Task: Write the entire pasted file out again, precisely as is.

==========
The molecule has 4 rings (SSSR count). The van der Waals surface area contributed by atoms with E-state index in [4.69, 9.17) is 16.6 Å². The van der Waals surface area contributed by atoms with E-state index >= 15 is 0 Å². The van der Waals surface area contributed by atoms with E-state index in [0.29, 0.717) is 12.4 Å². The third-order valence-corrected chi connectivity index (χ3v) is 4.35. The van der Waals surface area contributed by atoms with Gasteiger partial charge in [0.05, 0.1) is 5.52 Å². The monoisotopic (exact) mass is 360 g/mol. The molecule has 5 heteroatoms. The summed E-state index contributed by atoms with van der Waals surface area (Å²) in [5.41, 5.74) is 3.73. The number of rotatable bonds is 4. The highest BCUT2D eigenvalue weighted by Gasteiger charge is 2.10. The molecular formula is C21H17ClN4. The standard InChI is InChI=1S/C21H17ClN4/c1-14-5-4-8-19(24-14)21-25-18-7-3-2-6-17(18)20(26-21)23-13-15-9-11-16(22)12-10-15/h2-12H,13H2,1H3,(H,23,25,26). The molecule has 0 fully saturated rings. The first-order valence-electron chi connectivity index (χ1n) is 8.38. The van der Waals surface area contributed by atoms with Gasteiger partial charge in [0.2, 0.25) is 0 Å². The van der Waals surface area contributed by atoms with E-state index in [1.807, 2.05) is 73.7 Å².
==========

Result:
The molecule has 4 rings (SSSR count). The van der Waals surface area contributed by atoms with E-state index in [4.69, 9.17) is 16.6 Å². The van der Waals surface area contributed by atoms with E-state index >= 15 is 0 Å². The van der Waals surface area contributed by atoms with E-state index in [0.29, 0.717) is 12.4 Å². The third-order valence-corrected chi connectivity index (χ3v) is 4.35. The van der Waals surface area contributed by atoms with Gasteiger partial charge in [0.05, 0.1) is 5.52 Å². The monoisotopic (exact) mass is 360 g/mol. The molecule has 5 heteroatoms. The summed E-state index contributed by atoms with van der Waals surface area (Å²) in [5.41, 5.74) is 3.73. The number of rotatable bonds is 4. The highest BCUT2D eigenvalue weighted by Gasteiger charge is 2.10. The molecular formula is C21H17ClN4. The standard InChI is InChI=1S/C21H17ClN4/c1-14-5-4-8-19(24-14)21-25-18-7-3-2-6-17(18)20(26-21)23-13-15-9-11-16(22)12-10-15/h2-12H,13H2,1H3,(H,23,25,26). The molecule has 0 fully saturated rings. The first-order valence-electron chi connectivity index (χ1n) is 8.38. The van der Waals surface area contributed by atoms with Gasteiger partial charge in [0.2, 0.25) is 0 Å². The van der Waals surface area contributed by atoms with E-state index in [1.807, 2.05) is 73.7 Å².